Press release: The CFO turn-around toolkit


AdvTech Resourcing CFO Zubair Samrod unpacks the role of the CFO in a company’s turnaround.

When you think of the term “Chief Financial Officer (CFO)”, an Excel spreadsheet and calculator are likely the first elements that come to mind.

Indeed, a CFO is responsible for interpreting the numbers – but there’s more to it than crunching numbers and consolidating figures.

CFOs must understand the industry, people, trends, and forecasts before making sense of the numbers, especially in the context of a turn-around.

But what exactly is a turn-around? And where does the CFO fit in?

Re-structuring how we face challenges
Turn-around is the objective when an organisation, in an unfavourable financial position,enters financial recovery. For example, the Covid-19 pandemic presented challenges that leaders hadn’t previously been exposed to or, initially felt equipped to handle, causing financial distress.

This black swan event made many of us realise that you can study a method for years, but when the mandate changes, you have to mitigate risks that were never previously relevant, to support the success of the turn-around strategy.

Reasons for a turn-around include:

  • A shift in market demand
  • New competitors
  • Economic shifts
  • Unsuccessful commercial decisions
  • Ineffective management

This process involves revisiting the company’s strategies, margins, target market and cost bases to reverse the damage.

It takes a village to achieve a turn-around
A turn-around typically has many moving parts and is a collaboration between CFO and senior management. It is essential for that senior management to play as large a role as the CFOby tracking and understanding the numbers at an operational level.

But what happens when there’s a gap between the CFO and senior management?

1. Conflicting views

There must be holistic buy-in for a turn-around to work. The process gets complicated when a strategy makes commercial sense to the CFO, but the team sees it differently. Pushback can cause conflict, which negatively impact the outcome.

2. Directional discord

There’s no point in a turn-around process when synergies are absent, and people head in different directions. The key to implementing change is to move as a collective, communicate effectively, and make data-driven decisions.

3. Contextual difficulties

Situations don’t always allow for radical structural changes at a specific time, which is why timing, staging, and testing are critical for any successful turn-around.

4. Communication barriers

CFOs may struggle to communicate in layman’s terms, while senior managers may struggle with financial terms. This is why both CFOs and senior managers must try to ‘speak both’ to ensure that all parties are on the same page.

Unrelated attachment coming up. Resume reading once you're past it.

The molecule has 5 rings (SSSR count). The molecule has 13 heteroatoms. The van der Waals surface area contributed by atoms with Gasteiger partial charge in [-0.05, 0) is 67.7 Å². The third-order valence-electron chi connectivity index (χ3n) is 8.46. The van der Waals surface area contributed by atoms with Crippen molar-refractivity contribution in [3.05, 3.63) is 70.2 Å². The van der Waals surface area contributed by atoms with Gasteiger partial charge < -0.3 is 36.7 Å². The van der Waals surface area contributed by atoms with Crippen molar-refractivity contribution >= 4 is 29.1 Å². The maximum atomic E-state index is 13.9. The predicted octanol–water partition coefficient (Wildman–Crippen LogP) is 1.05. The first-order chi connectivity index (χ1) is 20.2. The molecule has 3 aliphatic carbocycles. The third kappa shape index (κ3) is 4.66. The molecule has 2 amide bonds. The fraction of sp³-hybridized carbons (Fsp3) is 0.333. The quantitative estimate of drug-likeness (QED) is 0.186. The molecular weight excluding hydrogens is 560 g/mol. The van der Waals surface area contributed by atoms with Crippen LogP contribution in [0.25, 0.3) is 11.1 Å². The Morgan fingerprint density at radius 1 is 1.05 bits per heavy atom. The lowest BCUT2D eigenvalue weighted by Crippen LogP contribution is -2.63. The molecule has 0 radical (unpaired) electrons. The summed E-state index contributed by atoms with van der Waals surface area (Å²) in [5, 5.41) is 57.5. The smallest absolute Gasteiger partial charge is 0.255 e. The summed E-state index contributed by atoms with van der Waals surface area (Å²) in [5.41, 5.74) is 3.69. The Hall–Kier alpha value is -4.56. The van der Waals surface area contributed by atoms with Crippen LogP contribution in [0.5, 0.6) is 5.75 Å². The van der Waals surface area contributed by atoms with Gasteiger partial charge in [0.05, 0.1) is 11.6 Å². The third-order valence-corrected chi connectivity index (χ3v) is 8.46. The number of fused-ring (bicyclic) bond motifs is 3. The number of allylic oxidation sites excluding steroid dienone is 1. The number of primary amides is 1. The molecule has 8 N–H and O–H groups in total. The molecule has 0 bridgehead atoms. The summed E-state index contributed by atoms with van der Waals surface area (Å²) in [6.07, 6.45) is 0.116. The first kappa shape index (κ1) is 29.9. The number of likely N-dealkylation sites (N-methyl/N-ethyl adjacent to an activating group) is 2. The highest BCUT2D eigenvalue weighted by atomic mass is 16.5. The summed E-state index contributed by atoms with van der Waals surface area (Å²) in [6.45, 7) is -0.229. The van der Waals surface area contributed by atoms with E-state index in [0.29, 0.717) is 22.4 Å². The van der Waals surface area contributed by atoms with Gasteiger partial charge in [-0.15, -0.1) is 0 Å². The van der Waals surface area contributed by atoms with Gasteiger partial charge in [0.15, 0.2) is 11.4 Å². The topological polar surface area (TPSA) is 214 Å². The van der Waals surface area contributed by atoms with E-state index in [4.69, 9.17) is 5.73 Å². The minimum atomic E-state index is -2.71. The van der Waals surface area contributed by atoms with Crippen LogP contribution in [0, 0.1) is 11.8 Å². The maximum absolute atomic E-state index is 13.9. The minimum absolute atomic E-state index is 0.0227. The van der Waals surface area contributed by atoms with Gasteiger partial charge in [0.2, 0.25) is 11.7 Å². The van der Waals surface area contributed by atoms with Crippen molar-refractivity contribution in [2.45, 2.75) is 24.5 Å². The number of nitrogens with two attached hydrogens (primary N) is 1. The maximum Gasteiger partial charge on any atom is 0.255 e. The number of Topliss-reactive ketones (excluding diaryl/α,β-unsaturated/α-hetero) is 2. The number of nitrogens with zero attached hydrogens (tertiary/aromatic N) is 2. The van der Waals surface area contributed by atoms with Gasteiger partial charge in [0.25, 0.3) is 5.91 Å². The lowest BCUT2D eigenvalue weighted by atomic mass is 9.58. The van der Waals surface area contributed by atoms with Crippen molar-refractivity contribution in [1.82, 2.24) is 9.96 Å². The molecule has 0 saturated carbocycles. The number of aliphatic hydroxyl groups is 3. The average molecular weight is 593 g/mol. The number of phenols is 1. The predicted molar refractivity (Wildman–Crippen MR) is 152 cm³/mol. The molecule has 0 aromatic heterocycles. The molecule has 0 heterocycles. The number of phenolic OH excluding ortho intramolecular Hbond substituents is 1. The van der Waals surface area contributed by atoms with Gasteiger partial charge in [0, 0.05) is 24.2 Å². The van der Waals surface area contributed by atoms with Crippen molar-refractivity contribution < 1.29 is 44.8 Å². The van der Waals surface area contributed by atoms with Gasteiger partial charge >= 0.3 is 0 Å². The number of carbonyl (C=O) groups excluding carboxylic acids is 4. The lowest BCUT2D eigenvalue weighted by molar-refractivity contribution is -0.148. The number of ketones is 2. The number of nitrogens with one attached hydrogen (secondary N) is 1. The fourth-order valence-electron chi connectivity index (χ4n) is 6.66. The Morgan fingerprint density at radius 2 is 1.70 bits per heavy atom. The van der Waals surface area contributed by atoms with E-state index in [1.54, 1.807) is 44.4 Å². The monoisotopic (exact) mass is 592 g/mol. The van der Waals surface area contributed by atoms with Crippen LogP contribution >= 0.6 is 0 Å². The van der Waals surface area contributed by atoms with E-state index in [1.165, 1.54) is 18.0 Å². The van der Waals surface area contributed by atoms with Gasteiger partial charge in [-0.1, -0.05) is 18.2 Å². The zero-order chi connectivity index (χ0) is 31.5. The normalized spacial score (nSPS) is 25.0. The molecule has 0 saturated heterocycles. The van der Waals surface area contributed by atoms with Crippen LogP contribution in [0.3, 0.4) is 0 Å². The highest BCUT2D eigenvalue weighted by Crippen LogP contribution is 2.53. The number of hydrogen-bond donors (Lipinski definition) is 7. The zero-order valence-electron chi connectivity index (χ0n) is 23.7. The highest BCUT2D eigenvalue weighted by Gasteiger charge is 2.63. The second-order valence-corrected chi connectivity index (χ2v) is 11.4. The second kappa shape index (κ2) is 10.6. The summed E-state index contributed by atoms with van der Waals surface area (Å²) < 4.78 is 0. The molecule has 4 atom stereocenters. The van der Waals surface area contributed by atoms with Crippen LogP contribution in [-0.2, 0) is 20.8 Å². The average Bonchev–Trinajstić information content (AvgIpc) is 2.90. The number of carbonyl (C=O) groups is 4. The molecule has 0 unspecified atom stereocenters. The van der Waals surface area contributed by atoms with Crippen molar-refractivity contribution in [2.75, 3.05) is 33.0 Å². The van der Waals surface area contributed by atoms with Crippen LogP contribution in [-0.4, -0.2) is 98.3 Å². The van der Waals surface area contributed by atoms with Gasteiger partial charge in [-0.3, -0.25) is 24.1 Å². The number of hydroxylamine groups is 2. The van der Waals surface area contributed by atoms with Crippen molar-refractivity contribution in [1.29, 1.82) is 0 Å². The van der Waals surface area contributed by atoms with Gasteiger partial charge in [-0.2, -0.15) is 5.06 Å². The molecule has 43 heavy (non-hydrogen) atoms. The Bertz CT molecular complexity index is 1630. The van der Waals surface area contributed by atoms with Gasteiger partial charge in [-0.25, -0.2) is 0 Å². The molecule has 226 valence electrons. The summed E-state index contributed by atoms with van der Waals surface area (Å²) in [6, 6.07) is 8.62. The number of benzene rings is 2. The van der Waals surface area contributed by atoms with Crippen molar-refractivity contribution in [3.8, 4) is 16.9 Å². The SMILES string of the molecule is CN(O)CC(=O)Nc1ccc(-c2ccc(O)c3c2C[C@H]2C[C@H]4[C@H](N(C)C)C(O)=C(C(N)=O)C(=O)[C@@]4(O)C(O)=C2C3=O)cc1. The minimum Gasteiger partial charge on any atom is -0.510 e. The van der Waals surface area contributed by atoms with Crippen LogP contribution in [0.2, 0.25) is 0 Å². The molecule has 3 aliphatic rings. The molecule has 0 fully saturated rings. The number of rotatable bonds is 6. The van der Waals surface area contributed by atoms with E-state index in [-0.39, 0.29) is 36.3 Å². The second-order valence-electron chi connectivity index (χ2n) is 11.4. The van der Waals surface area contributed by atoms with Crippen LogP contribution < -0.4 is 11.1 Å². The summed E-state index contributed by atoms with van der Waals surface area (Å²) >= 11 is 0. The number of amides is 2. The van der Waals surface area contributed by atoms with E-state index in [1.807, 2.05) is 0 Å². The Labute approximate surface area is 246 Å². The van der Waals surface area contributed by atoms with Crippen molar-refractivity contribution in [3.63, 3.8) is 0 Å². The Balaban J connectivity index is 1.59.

The CFO turn-around toolkit
There’s no one-size-fits-all approach to a turn-around, and CFOs and senior managers must work together to remove the noise and re-unite the company. In the interim, there are a few skills that underpin a CFO’s success in a turn-around.

1. Tap into your experience

If you’re a CFO, chances are you have a solid background in Finance. So, leverage off that experience and industry knowledge to develop the right strategies for the business. Once your team recognises your confidence and credibility, they’re more likely to consider your approaches.

2. Be flexible in your thinking

Now is not the time to stay in your comfort zone. After all, comfort zones place companies in tricky situations in the first place. While driving down costs and increasing margins are important, you must also focus on getting the business into the right position for the next 3-5 years, which may require short-term sacrifices.

3. Unite all the solid thinkers

Call on those who form part of the solution to help you in the turn-around process. This includes the CEO and senior managers who have the authority to make decisions, guide employees, and cut ties with unnecessary resources that compromise profits. When interacting with senior teams, it’s also important to balance the harsh realities with a solution focussed approached.

4. Think on your feet

Merely having data isn’t sufficient. A turn-around also requires research and analysis to make data-driven decisions while responding to new challenges.

5. Numbers and people

Numbers only have meaning because of people so, if the company is sliding, look behind the numbers to identify areas with potential, stay positive and don’t automatically default to the R-word (retrenchment).

As a finance professional there are multiple opportunities to make an impact and, once you have implemented a successful turn-around strategy, you will experience unparalleled personal and professional satisfaction.